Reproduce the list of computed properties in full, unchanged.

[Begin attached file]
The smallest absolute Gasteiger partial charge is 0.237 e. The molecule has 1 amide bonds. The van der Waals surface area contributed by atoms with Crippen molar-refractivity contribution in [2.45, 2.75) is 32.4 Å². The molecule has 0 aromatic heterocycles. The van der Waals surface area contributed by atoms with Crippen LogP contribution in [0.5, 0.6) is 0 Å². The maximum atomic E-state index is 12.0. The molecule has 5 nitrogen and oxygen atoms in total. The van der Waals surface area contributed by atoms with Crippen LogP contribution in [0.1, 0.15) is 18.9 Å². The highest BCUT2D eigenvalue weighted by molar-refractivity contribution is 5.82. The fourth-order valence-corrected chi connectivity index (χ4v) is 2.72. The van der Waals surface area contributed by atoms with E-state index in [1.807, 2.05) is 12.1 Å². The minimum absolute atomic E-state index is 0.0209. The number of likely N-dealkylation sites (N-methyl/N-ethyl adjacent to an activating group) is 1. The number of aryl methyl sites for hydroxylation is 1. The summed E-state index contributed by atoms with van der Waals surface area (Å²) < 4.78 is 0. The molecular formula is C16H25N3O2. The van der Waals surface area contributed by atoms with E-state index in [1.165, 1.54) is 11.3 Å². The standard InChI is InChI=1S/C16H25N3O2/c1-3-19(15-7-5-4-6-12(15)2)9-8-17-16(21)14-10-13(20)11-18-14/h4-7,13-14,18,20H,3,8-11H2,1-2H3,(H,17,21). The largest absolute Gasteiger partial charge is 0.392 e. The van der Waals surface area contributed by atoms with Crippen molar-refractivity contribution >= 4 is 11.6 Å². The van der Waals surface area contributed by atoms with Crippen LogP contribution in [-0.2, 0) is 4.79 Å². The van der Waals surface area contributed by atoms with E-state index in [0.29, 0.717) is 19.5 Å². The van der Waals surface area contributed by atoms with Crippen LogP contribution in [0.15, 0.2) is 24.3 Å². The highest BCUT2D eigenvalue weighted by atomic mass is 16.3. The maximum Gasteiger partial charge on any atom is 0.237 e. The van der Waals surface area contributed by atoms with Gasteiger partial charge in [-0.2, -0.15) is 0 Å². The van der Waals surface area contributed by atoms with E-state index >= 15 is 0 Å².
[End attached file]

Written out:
The smallest absolute Gasteiger partial charge is 0.237 e. The molecule has 1 amide bonds. The van der Waals surface area contributed by atoms with Crippen molar-refractivity contribution in [2.45, 2.75) is 32.4 Å². The molecule has 0 aromatic heterocycles. The van der Waals surface area contributed by atoms with Crippen LogP contribution in [0.5, 0.6) is 0 Å². The maximum atomic E-state index is 12.0. The molecule has 5 nitrogen and oxygen atoms in total. The van der Waals surface area contributed by atoms with Crippen LogP contribution in [0.1, 0.15) is 18.9 Å². The highest BCUT2D eigenvalue weighted by molar-refractivity contribution is 5.82. The fourth-order valence-corrected chi connectivity index (χ4v) is 2.72. The van der Waals surface area contributed by atoms with E-state index in [1.807, 2.05) is 12.1 Å². The minimum absolute atomic E-state index is 0.0209. The number of likely N-dealkylation sites (N-methyl/N-ethyl adjacent to an activating group) is 1. The number of aryl methyl sites for hydroxylation is 1. The summed E-state index contributed by atoms with van der Waals surface area (Å²) < 4.78 is 0. The molecular formula is C16H25N3O2. The van der Waals surface area contributed by atoms with E-state index in [1.165, 1.54) is 11.3 Å². The standard InChI is InChI=1S/C16H25N3O2/c1-3-19(15-7-5-4-6-12(15)2)9-8-17-16(21)14-10-13(20)11-18-14/h4-7,13-14,18,20H,3,8-11H2,1-2H3,(H,17,21). The largest absolute Gasteiger partial charge is 0.392 e. The van der Waals surface area contributed by atoms with Crippen molar-refractivity contribution >= 4 is 11.6 Å². The van der Waals surface area contributed by atoms with Crippen LogP contribution in [-0.2, 0) is 4.79 Å². The van der Waals surface area contributed by atoms with E-state index in [0.29, 0.717) is 19.5 Å². The van der Waals surface area contributed by atoms with Crippen LogP contribution in [0.15, 0.2) is 24.3 Å². The highest BCUT2D eigenvalue weighted by atomic mass is 16.3. The maximum Gasteiger partial charge on any atom is 0.237 e. The van der Waals surface area contributed by atoms with Gasteiger partial charge in [-0.2, -0.15) is 0 Å². The van der Waals surface area contributed by atoms with E-state index >= 15 is 0 Å².